03 / 09 / 2021
Award wins for FAL students helping to progress human relevant research
Two PhD researchers in the FRAME Alternatives Laboratory (FAL) have achieved success at competitions which showcased their lab research using non-animal methods.
Syedia Rahman came third place in the Sue Watson Postgraduate Presentation Prize, and Elisa Tarsitano came first in the Future Leaders in Regenerative Medicine: Joint CDT & UKSB image contest run by Bioactive Materials Journal.
Sue Watson Postgraduate Presentation Prize
The Sue Watson Postgraduate Presentation Prize involves University of Nottingham School of Medicine postgraduate research students delivering oral presentations to fellow research students, supervisors and other researchers from the School.
Professor Sue Watson was a greatly respected scientist in the School of Clinical Sciences at the University of Nottingham. She sadly passed away in 2012. Sue believed passionately in enthusing PhD students and early career scientists and helping them to create a stimulating, useful and successful career in medical and scientific research. With this in mind, the School established an event in her memory to reward excellence.
Syedia was awarded the prize for her presentation on her FAL research project, titled: ‘Investigating the role of integrins as a treatment for liver fibrosis.’
Syedia’s project involves the use of hepatic stellate cells (HSCs) – the primary effector cells in the development of liver fibrosis (scarring of the liver associated with liver disease) – and identifying the amount of integrin expression in them. Integrins are receptors found in cell membranes that allow cells to interact with other cells and with biological molecules in the environment around them. Integrin inhibitor drugs supplied by the industry sponsor for the project are tested on the model to determine whether they can block or reverse liver fibrosis.
The project aims to provide further information on a potential drug target for liver fibrosis, in addition to offering insights into HSCs, integrin expression and liver fibrosis using a human model. This provides an alternative to using animals in science as most models for liver fibrosis typically rely heavily on the use of rodents.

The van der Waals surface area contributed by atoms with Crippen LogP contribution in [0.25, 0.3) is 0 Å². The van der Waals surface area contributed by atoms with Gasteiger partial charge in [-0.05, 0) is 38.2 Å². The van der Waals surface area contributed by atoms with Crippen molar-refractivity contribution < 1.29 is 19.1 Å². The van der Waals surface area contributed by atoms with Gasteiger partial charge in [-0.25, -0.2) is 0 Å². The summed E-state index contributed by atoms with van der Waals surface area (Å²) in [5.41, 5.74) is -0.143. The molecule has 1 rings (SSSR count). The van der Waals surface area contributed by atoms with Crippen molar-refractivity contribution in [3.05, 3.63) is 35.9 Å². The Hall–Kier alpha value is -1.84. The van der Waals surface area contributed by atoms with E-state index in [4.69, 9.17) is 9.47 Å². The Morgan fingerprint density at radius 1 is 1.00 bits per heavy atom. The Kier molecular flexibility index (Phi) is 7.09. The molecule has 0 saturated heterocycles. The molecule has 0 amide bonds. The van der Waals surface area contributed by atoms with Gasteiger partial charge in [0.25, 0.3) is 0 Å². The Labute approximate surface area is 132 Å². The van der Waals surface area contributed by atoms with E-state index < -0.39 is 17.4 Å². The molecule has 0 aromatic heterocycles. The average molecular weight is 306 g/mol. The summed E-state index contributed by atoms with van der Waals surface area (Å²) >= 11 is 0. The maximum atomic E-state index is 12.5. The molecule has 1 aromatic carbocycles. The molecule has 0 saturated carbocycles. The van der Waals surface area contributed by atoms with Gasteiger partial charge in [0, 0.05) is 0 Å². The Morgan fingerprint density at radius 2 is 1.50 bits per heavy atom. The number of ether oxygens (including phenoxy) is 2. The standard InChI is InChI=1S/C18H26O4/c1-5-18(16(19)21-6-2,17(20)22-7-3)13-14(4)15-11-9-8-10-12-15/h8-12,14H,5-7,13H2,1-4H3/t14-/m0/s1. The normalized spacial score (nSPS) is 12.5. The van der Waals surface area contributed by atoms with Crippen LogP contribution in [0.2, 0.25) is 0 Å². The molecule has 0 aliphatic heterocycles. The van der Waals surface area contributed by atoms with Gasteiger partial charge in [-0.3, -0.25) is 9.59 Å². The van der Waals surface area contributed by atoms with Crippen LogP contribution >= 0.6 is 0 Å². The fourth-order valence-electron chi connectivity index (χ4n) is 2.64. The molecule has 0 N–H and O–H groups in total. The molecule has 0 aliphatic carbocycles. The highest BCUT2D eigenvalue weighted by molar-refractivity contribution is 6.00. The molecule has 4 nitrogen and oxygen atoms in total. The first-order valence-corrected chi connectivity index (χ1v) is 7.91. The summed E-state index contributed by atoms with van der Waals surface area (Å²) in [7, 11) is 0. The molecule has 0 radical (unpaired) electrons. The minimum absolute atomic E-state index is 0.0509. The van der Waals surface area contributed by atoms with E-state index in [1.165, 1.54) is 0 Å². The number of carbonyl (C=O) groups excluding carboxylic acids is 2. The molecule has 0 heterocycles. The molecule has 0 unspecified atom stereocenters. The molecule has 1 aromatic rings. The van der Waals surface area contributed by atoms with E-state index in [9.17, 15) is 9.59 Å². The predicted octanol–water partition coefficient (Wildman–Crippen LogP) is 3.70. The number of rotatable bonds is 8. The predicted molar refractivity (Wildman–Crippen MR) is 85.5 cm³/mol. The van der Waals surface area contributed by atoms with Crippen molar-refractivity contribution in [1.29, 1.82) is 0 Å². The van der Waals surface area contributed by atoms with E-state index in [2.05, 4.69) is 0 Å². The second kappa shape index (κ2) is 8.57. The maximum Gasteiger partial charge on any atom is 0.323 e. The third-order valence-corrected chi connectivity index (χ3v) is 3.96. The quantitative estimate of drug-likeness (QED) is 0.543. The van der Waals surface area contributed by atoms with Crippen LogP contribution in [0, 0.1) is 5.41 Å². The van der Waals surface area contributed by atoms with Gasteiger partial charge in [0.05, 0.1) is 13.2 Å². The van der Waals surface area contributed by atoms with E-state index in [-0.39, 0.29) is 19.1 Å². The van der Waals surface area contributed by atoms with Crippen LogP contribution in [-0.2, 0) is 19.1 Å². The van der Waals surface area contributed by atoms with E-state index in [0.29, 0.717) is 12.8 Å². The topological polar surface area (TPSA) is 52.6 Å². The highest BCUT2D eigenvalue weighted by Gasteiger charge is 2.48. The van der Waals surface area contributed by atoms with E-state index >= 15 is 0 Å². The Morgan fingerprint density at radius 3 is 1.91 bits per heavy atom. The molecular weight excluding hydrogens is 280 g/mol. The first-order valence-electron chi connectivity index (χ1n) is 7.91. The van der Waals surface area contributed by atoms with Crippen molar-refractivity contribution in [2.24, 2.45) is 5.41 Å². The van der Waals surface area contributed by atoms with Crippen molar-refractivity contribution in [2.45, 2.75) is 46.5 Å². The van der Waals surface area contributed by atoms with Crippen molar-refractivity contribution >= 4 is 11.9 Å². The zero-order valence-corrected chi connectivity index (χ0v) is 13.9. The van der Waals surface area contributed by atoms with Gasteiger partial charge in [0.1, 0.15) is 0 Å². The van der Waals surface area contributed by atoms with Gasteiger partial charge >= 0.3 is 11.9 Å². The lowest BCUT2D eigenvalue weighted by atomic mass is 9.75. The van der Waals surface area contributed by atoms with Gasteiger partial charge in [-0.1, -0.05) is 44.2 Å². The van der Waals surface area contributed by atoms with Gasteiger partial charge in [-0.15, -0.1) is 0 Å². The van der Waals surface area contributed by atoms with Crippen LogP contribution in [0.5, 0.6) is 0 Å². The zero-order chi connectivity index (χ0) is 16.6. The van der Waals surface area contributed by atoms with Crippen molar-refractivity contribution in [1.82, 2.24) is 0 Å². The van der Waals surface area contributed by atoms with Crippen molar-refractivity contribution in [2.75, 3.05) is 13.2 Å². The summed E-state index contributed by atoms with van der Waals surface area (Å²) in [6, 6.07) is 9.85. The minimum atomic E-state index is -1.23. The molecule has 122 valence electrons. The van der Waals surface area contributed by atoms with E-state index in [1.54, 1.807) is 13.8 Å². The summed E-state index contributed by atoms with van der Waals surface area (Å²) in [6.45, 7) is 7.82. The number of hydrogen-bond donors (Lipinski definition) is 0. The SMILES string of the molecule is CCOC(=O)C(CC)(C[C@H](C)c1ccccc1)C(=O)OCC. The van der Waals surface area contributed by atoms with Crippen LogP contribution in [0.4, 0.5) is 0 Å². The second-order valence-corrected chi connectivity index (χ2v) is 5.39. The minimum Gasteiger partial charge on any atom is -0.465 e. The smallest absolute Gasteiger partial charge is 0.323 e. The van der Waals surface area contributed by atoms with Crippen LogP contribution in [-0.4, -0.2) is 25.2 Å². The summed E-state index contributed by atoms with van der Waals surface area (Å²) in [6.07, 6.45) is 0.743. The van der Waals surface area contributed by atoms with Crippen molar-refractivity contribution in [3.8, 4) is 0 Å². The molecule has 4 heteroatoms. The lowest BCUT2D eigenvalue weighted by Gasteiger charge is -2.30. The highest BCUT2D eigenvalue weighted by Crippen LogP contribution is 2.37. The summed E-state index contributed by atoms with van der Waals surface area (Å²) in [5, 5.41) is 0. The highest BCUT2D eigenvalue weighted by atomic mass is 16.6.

Future Leaders in Regenerative Medicine image contest
Elisa was awarded first place in Bioactive Materials Journal’s ‘Future Leaders in Regenerative Medicine: Joint CDT & UKSB’ image contest for her submission of a photo taken of her liver research in the FAL.
In this work, porcine (pig) livers were decellularised. This is where the tissue is washed with enzymes and detergent to remove the cells leaving the extra-cellular matrix behind (ECM). The decellularised livers were digested and solubilised to form ECM-derived hydrogels. Human progenitor liver cells were added to the porcine ECM-derived hydrogels to create in vitro liver scaffolds. This novel approach can be utilised to produce a 3D environment that closely resembles the liver, to culture progenitor liver cells and differentiate them into functional hepatocyte-like cells.
This approach provides an in vitro, human relevant model for toxicology assessment and the replacement of animal models in drug discovery.
The ECM for this scaffold was obtained from pig livers that are readily available from abattoirs where animals are killed for human consumption. The use of human liver is the ideal scientific and completely animal-free option, but sadly human liver from surgery is at a premium, with limited availability.
The FAL is working with human liver cells within various scaffolds to refine models to ensure the liver cells grow and develop as they would in the body. Human liver will be used for to obtain ECM for advanced proof of principle work, but in the meantime pig livers present the most scientifically relevant option. This highlights the importance of donated human tissue to progress more relevant in vitro research and reflects the infrastructure required to support the transition to completely animal free research – including the availability of human tissue through hospitals and biobanks. Studies such as the work in the FAL are helping to develop models and methods that will make this transition a reality.